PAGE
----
Damnation Everywhere

Posted in Feature on March 28, 2007

By Frank Karsten

TheMagic Online Standard players have now had a week to incorporate the Grand Prix Kyoto results, and combined with well-attended IPA Qualifier tournaments we have quite a few interesting metagame changes and new decks to digest. After I cover Standard I will also shortly talk about Time Spiral Block Constructed.

In the following table I have listed the 20 most popular Standard decks as seen in the Magic Online Premier Event last week. Click on a deck to find a decklist and short explanation in my deck-o-pedia forum thread.

Deck namePopularity percentageChange since last week
1. Izzetron■■■■■ ■■■■■ ■■■■■ (15%)+14% (!!!)
2. Dragonstorm■■■■■ ■■■■■ ■■■■■ (15%)2%
3. Dralnu du Louvre■■■■■ ■■ (7%)-9% (!!!)
4. U/G PickleTron■■■■■ ■ (6%)1%
5. U/R/B Tron■■■■■ ■ (6%)2%
6. G/B Dredge/Reanimate■■■■■ ■ (6%)+4% (!!!)
7. Angelfire■■■■■ (5%)0%
8. Mono Blue Pickles■■■■■ (5%)2%
9. R/G Aggro■■■■■ (5%)+4% (!!!)
10. R/B Ignite the Warrens■■■■ (4%)-1%
11. U/W Tron■■■ (3%)-2%
12. Satanic Sligh■■■ (3%)3%
13. Vore■■■ (3%)3%
14. Solar Flare■■■ (3%)3%
15. Mono Green Aggro■■ (2%)-4% (!!!)
16. Boros Deck Wins■■ (2%)-1%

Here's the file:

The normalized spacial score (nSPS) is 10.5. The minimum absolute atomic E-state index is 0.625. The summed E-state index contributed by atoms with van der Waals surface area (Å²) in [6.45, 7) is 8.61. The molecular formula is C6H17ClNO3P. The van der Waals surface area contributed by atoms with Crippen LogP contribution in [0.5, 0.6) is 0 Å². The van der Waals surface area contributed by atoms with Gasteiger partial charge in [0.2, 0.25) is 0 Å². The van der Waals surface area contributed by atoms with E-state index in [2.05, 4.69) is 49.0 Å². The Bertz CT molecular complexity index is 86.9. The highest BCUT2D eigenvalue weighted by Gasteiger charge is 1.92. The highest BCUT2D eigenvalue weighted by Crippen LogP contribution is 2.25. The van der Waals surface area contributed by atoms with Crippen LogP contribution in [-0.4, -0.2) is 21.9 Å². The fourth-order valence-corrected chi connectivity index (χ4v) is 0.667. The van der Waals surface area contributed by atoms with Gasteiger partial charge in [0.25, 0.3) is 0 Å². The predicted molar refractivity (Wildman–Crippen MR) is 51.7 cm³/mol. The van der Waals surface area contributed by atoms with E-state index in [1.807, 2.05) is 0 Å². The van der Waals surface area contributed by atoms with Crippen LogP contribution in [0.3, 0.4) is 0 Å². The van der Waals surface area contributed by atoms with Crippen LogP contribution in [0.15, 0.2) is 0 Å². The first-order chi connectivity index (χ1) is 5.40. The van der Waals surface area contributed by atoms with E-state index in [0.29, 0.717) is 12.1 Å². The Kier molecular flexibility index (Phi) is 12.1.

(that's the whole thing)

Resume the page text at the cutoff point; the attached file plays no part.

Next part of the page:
17. DemonGhaziGlare■■ (2%)2%
18. R/W/B Arena Control■ (1%)-2%
19. Black Rack Discard■ (1%)-1%
20. Zoo■ (1%)1%

Dralnu is no longer dominating the online Standard metagame, and Mono Green Aggro is also taking a plunge. The Japanese decks have created quite a buzz, and they offer a wind of fresh air to a format that was getting somewhat stale. Yuuya Watanabe's Grand Prix–winning deck has taken the online tournaments by storm; Izzetron is all over the place now. The other Grand Prix – Kyoto Top 8 decks that can be played online (U/G PickleTron, Angelfire, Mono Blue Pickles, Solar Flare and R/G Aggro) are also showing up in numbers. I won't go in-depth on these "new" decks – if you're interested, read Mike Flores's article or Brian David Marshall's article from last week – but these online results certainly prove that these Japanese decks are real contenders.

It is undeniable that the GP Kyoto results are very influential, but let's not forget the innovativeness of creative Magic Online players. First, let's take a look at a new Urzatron deck. Before Planar Chaos, we had U/R Tron and U/W Tron. Now online player kairan has made a new creation, which has black instead of white or red. kairan has placed in as many as 4 (!) Premier Event Top 8s last week, which should be a clear statement to this deck's power.

UBR Urzatron

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A base blue deck that runs the Urza lands isn't new. The goal is to assemble the Urzatron: one Urza's Tower, one Urza's Mine and one Urza's Power Plant. Tron decks need blue for card drawing; Compulsive Research and Remand are perfect to draw into the required Tron pieces. Furthermore, Spell Burst is a good blue way to lock down a game once you find one of each Urza land.